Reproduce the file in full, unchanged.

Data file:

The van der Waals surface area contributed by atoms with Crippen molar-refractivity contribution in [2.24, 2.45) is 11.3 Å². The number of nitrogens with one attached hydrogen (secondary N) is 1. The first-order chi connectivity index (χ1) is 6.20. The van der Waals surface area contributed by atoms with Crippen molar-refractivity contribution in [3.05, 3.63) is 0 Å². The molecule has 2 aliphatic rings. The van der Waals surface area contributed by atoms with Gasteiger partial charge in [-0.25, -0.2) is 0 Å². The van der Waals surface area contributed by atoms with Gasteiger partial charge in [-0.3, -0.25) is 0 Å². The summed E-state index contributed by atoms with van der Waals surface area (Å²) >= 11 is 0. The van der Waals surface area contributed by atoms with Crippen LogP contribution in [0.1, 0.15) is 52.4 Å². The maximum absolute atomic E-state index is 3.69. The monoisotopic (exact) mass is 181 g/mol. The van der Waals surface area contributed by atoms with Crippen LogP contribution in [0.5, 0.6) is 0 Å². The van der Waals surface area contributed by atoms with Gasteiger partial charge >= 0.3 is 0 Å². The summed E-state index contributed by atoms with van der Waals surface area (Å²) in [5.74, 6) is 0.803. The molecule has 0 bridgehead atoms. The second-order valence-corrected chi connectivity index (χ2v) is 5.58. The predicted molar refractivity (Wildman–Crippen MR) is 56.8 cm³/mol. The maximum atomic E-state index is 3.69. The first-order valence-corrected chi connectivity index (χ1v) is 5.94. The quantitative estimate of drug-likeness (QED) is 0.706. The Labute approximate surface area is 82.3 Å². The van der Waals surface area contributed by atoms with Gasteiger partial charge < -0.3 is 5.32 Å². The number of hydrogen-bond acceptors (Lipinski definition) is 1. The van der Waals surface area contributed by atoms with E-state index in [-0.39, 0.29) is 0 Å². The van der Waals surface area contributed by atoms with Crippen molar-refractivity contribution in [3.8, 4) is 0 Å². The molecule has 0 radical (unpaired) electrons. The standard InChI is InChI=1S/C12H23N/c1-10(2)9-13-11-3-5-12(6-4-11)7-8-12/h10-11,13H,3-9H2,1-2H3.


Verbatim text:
The van der Waals surface area contributed by atoms with Crippen molar-refractivity contribution in [2.24, 2.45) is 11.3 Å². The number of nitrogens with one attached hydrogen (secondary N) is 1. The first-order chi connectivity index (χ1) is 6.20. The van der Waals surface area contributed by atoms with Crippen molar-refractivity contribution in [3.05, 3.63) is 0 Å². The molecule has 2 aliphatic rings. The van der Waals surface area contributed by atoms with Gasteiger partial charge in [-0.25, -0.2) is 0 Å². The van der Waals surface area contributed by atoms with Gasteiger partial charge in [-0.3, -0.25) is 0 Å². The summed E-state index contributed by atoms with van der Waals surface area (Å²) >= 11 is 0. The van der Waals surface area contributed by atoms with Crippen LogP contribution in [0.1, 0.15) is 52.4 Å². The maximum absolute atomic E-state index is 3.69. The monoisotopic (exact) mass is 181 g/mol. The van der Waals surface area contributed by atoms with Crippen LogP contribution in [0.5, 0.6) is 0 Å². The van der Waals surface area contributed by atoms with Gasteiger partial charge >= 0.3 is 0 Å². The summed E-state index contributed by atoms with van der Waals surface area (Å²) in [5.74, 6) is 0.803. The molecule has 0 bridgehead atoms. The second-order valence-corrected chi connectivity index (χ2v) is 5.58. The predicted molar refractivity (Wildman–Crippen MR) is 56.8 cm³/mol. The maximum atomic E-state index is 3.69. The first-order valence-corrected chi connectivity index (χ1v) is 5.94. The quantitative estimate of drug-likeness (QED) is 0.706. The Labute approximate surface area is 82.3 Å². The van der Waals surface area contributed by atoms with Gasteiger partial charge < -0.3 is 5.32 Å². The number of hydrogen-bond acceptors (Lipinski definition) is 1. The van der Waals surface area contributed by atoms with E-state index in [-0.39, 0.29) is 0 Å². The van der Waals surface area contributed by atoms with Crippen molar-refractivity contribution in [3.8, 4) is 0 Å². The molecule has 0 radical (unpaired) electrons. The standard InChI is InChI=1S/C12H23N/c1-10(2)9-13-11-3-5-12(6-4-11)7-8-12/h10-11,13H,3-9H2,1-2H3.